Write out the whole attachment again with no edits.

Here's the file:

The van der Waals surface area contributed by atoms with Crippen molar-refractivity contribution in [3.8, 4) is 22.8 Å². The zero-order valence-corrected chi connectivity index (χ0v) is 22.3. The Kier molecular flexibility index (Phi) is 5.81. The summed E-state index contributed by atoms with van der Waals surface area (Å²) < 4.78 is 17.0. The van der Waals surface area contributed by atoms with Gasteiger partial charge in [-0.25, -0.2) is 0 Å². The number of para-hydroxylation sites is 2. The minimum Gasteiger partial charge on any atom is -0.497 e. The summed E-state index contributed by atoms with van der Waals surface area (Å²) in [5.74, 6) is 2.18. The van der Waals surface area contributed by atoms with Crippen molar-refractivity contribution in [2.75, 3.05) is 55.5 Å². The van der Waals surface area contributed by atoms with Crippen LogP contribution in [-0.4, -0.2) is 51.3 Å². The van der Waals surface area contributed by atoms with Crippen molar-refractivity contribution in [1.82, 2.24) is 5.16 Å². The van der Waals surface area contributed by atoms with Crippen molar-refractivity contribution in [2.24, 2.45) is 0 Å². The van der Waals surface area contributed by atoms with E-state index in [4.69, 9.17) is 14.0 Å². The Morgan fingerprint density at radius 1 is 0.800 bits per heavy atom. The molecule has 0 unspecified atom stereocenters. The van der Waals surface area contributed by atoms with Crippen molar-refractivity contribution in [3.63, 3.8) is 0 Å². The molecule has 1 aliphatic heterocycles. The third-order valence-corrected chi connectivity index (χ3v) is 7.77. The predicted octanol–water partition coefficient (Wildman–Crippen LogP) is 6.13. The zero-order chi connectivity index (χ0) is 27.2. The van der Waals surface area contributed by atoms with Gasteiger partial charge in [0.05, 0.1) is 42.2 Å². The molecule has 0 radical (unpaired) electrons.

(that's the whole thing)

The van der Waals surface area contributed by atoms with Crippen molar-refractivity contribution in [3.8, 4) is 22.8 Å². The zero-order valence-corrected chi connectivity index (χ0v) is 22.3. The Kier molecular flexibility index (Phi) is 5.81. The summed E-state index contributed by atoms with van der Waals surface area (Å²) < 4.78 is 17.0. The van der Waals surface area contributed by atoms with Gasteiger partial charge in [-0.25, -0.2) is 0 Å². The number of para-hydroxylation sites is 2. The minimum Gasteiger partial charge on any atom is -0.497 e. The summed E-state index contributed by atoms with van der Waals surface area (Å²) in [5.74, 6) is 2.18. The van der Waals surface area contributed by atoms with Crippen molar-refractivity contribution in [2.75, 3.05) is 55.5 Å². The van der Waals surface area contributed by atoms with Crippen LogP contribution in [-0.4, -0.2) is 51.3 Å². The van der Waals surface area contributed by atoms with Crippen molar-refractivity contribution in [1.82, 2.24) is 5.16 Å². The van der Waals surface area contributed by atoms with Crippen molar-refractivity contribution in [2.24, 2.45) is 0 Å². The van der Waals surface area contributed by atoms with E-state index in [4.69, 9.17) is 14.0 Å². The Morgan fingerprint density at radius 1 is 0.800 bits per heavy atom. The molecule has 0 unspecified atom stereocenters. The van der Waals surface area contributed by atoms with Crippen molar-refractivity contribution in [3.63, 3.8) is 0 Å². The molecule has 1 aliphatic heterocycles. The third-order valence-corrected chi connectivity index (χ3v) is 7.77. The predicted octanol–water partition coefficient (Wildman–Crippen LogP) is 6.13. The zero-order chi connectivity index (χ0) is 27.2. The van der Waals surface area contributed by atoms with Gasteiger partial charge in [0.05, 0.1) is 42.2 Å². The molecule has 0 radical (unpaired) electrons.